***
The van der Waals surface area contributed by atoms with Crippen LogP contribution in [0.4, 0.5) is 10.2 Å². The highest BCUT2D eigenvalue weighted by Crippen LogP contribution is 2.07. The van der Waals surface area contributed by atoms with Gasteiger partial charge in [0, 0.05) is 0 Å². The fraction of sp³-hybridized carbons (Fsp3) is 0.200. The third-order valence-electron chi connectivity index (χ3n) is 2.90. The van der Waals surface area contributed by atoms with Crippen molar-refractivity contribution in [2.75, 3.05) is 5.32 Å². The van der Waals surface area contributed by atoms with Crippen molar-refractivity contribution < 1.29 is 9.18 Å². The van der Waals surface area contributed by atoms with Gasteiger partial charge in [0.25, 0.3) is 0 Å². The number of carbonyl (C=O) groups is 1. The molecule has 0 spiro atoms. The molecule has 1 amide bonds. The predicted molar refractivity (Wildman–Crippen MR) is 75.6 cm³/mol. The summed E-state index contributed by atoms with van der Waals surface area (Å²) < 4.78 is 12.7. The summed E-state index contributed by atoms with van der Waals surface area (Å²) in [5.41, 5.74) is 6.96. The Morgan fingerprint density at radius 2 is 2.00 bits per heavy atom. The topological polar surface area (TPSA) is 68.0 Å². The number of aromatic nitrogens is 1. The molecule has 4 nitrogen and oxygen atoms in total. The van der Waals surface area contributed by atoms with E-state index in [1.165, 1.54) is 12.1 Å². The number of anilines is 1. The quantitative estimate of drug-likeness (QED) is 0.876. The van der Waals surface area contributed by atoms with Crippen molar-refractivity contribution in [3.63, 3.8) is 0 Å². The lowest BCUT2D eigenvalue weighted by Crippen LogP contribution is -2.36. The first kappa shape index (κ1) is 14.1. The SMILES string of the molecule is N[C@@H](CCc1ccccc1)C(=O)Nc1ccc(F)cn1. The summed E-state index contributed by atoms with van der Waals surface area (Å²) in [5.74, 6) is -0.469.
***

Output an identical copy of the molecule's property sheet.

The van der Waals surface area contributed by atoms with Crippen LogP contribution in [0.4, 0.5) is 10.2 Å². The highest BCUT2D eigenvalue weighted by Crippen LogP contribution is 2.07. The van der Waals surface area contributed by atoms with Gasteiger partial charge in [0, 0.05) is 0 Å². The fraction of sp³-hybridized carbons (Fsp3) is 0.200. The third-order valence-electron chi connectivity index (χ3n) is 2.90. The van der Waals surface area contributed by atoms with Crippen molar-refractivity contribution in [2.75, 3.05) is 5.32 Å². The van der Waals surface area contributed by atoms with Crippen molar-refractivity contribution < 1.29 is 9.18 Å². The van der Waals surface area contributed by atoms with Gasteiger partial charge in [0.25, 0.3) is 0 Å². The number of carbonyl (C=O) groups is 1. The molecule has 0 spiro atoms. The molecule has 1 amide bonds. The predicted molar refractivity (Wildman–Crippen MR) is 75.6 cm³/mol. The summed E-state index contributed by atoms with van der Waals surface area (Å²) < 4.78 is 12.7. The summed E-state index contributed by atoms with van der Waals surface area (Å²) in [5.41, 5.74) is 6.96. The Morgan fingerprint density at radius 2 is 2.00 bits per heavy atom. The topological polar surface area (TPSA) is 68.0 Å². The number of aromatic nitrogens is 1. The molecule has 4 nitrogen and oxygen atoms in total. The van der Waals surface area contributed by atoms with E-state index in [1.165, 1.54) is 12.1 Å². The number of anilines is 1. The quantitative estimate of drug-likeness (QED) is 0.876. The van der Waals surface area contributed by atoms with Crippen molar-refractivity contribution in [3.63, 3.8) is 0 Å². The lowest BCUT2D eigenvalue weighted by Crippen LogP contribution is -2.36. The first kappa shape index (κ1) is 14.1. The SMILES string of the molecule is N[C@@H](CCc1ccccc1)C(=O)Nc1ccc(F)cn1. The summed E-state index contributed by atoms with van der Waals surface area (Å²) in [5.74, 6) is -0.469.